1963-2013 - 50 years of Research for Social Change

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Communicating in the Information Society

Author(s): Bruce Girard, Seán Ó Siochrú
Programme Area: Technology and Society
Project Title: Information Technologies and Social Development
No. of Pages: 237

Abstract of the Chapter - A Community Informatics for the Information Society, by William McIver, Jr.

Community informatics is an emerging, interdisciplinary field concerned with the development, deployment and management of information systems designed with and by communities to solve their own problems. From academic and policy-making perspectives, community informatics is now concerned with developing a coherent theory and methodology drawn from a now significant history of projects and the ever-increasing efforts to use information and communication technologies to solve life-critical community problems.

Community informatics might be considered analogous to the well-established discipline of management information systems (MIS), where the former is tailored to the unique requirements of communities and the critical problems they pose for developers of information systems. These requirements and problems are significantly different from those faced in MIS, thereby warranting a unique disciplinary focus.

The goals of this chapter are to:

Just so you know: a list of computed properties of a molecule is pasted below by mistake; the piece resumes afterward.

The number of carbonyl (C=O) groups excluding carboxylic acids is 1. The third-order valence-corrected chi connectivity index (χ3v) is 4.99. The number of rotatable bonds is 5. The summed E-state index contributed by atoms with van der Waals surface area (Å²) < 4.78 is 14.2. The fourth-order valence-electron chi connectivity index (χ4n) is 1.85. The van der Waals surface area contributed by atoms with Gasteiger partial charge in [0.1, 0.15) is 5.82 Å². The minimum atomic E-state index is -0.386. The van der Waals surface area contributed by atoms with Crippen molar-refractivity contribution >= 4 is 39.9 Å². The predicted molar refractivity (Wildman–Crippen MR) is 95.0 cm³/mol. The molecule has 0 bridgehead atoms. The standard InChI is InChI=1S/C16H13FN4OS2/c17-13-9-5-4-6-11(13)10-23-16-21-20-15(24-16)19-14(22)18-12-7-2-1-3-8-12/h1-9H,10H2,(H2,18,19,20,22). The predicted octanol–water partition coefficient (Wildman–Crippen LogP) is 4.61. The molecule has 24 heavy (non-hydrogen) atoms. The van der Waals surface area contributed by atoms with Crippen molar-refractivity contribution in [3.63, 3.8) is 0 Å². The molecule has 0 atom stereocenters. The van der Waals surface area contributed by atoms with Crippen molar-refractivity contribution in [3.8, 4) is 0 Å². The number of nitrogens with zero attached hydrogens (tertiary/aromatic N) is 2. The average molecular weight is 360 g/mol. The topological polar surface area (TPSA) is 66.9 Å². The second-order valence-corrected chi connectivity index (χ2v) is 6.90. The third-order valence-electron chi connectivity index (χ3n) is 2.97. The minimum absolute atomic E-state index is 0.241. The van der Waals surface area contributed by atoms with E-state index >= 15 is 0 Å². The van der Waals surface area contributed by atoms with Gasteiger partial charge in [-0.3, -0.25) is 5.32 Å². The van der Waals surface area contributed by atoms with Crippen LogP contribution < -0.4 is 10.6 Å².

• motivate the need for a community informatics in the context of the World Summit on the Information Society (WSIS);
  • give an overview of conceptual and methodological issues; and
  • propose the parameters of a community informatics sufficient for addressing development goals established in recent United Nations initiatives, including the Millennium Declaration and the ICT (information and communication technology) Task Force, and, in particular, the forthcoming WSIS.
Many of the concepts and issues discussed here are the results of research and practice in the developed world. Nonetheless, an effort is made in this chapter to link community informatics to the realities of communities in developing countries, as well as disadvantaged com-munities in highly developed countries. Suggestions for new areas of research are also made. A set of related resources is listed in the annex to this chapter.

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